Social media has begun to dredge up various Latter-Day Saints documents, from groundbreaking scholars to little-known pieces of information about the past of Joseph Smith’s founding of the LDS church.
These new details are currently testing the church’s strength, as they work to find a way to integrate the new information without losing the power of the original narrative.
The original story of Joseph Smith involved him as a young farm boy in New York. He prayed in the trees, and God and Jesus came out to greet him. With the powers they gave him, he discovered ancient texts and translated them into English with the use of the Old Testament. He founded the faith to restore early Christians, putting in a few scriptures and bringing about various doctrines. Joseph Smith created an entire community of faithful Mormons.
Two sides to every story
The other version of the history aren’t quite as simple as that. According one version, Smith claimed to have seen one God-like being, rather than two. In the version, he gazed into a hat that produced the scripture. The man had married many women in secret, keeping it hidden from his first wife. These tidbits, and others, are the hectic, messy part of LDS’s history and theology.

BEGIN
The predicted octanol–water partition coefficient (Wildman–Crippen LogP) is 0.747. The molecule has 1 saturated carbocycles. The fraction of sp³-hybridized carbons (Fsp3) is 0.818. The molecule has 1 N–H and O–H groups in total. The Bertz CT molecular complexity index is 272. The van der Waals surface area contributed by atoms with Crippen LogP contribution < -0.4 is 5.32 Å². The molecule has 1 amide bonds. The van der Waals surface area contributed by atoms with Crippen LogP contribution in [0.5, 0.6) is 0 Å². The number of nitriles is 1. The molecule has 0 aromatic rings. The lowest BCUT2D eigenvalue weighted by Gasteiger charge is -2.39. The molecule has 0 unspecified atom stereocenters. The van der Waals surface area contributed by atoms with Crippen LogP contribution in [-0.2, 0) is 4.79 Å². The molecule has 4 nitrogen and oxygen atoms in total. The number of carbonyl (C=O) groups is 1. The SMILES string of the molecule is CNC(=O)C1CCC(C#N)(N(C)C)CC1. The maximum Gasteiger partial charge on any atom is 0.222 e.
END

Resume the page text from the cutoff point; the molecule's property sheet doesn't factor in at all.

LDS Church publishes essays confirming founding prophet Joseph Smith took multiple wives http://t.co/9BwadMyar0
— Ben Brody (@BetBrod) November 11, 2014
As the church works to find a way to incorporate the new findings into their sermons, they realize they have to consider new and potential Mormons and how the story could affect them. Many historians feel the shift is possible, and completely necessary. According to Laurel Thatcher Ulrich, the Harvard historian and Pulitzer winning author, people “may be comforted in the short run by platitudes, but I don’t think that leads to growth or effective action.” He urges for better, “more complete” stories that touch on things people care about.
Lost in Translation?
However, others feel that some things will be lost in translation by the integration. One such person is Kathleen Flake, the head of the Mormon studies at the University of Virginia. She says that faith is less about fact or fiction, “but of religious sense.”
The Mormon Church currently addresses some of the misconceptions about their religion in a series on their blog called “Getting it Right.”